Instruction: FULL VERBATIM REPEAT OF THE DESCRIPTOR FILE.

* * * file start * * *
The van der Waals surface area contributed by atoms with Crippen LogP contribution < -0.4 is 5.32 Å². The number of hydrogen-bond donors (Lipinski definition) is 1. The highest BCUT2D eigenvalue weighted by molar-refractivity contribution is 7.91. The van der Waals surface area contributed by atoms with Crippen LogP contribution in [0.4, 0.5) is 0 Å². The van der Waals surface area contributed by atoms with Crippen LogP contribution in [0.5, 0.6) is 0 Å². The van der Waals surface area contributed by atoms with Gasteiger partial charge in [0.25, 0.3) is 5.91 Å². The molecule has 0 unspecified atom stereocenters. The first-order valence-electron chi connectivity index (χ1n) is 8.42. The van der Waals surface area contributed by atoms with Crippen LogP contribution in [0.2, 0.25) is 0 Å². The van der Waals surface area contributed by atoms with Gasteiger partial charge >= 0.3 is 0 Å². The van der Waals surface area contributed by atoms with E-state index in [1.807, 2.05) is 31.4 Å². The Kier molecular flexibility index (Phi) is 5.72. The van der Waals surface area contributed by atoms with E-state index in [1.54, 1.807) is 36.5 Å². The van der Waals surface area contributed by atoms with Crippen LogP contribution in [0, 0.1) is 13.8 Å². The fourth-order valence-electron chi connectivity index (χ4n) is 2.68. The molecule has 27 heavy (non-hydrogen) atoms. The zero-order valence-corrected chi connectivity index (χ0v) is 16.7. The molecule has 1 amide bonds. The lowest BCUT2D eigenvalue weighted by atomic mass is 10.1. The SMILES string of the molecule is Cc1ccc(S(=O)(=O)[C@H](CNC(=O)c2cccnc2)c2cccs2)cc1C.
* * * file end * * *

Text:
The van der Waals surface area contributed by atoms with Crippen LogP contribution < -0.4 is 5.32 Å². The number of hydrogen-bond donors (Lipinski definition) is 1. The highest BCUT2D eigenvalue weighted by molar-refractivity contribution is 7.91. The van der Waals surface area contributed by atoms with Crippen LogP contribution in [0.4, 0.5) is 0 Å². The van der Waals surface area contributed by atoms with Crippen LogP contribution in [0.5, 0.6) is 0 Å². The van der Waals surface area contributed by atoms with Gasteiger partial charge in [0.25, 0.3) is 5.91 Å². The molecule has 0 unspecified atom stereocenters. The first-order valence-electron chi connectivity index (χ1n) is 8.42. The van der Waals surface area contributed by atoms with Crippen LogP contribution in [0.2, 0.25) is 0 Å². The van der Waals surface area contributed by atoms with Gasteiger partial charge >= 0.3 is 0 Å². The van der Waals surface area contributed by atoms with E-state index in [1.807, 2.05) is 31.4 Å². The Kier molecular flexibility index (Phi) is 5.72. The van der Waals surface area contributed by atoms with E-state index in [1.54, 1.807) is 36.5 Å². The van der Waals surface area contributed by atoms with Crippen LogP contribution in [0, 0.1) is 13.8 Å². The fourth-order valence-electron chi connectivity index (χ4n) is 2.68. The molecule has 27 heavy (non-hydrogen) atoms. The zero-order valence-corrected chi connectivity index (χ0v) is 16.7. The molecule has 1 amide bonds. The lowest BCUT2D eigenvalue weighted by atomic mass is 10.1. The SMILES string of the molecule is Cc1ccc(S(=O)(=O)[C@H](CNC(=O)c2cccnc2)c2cccs2)cc1C.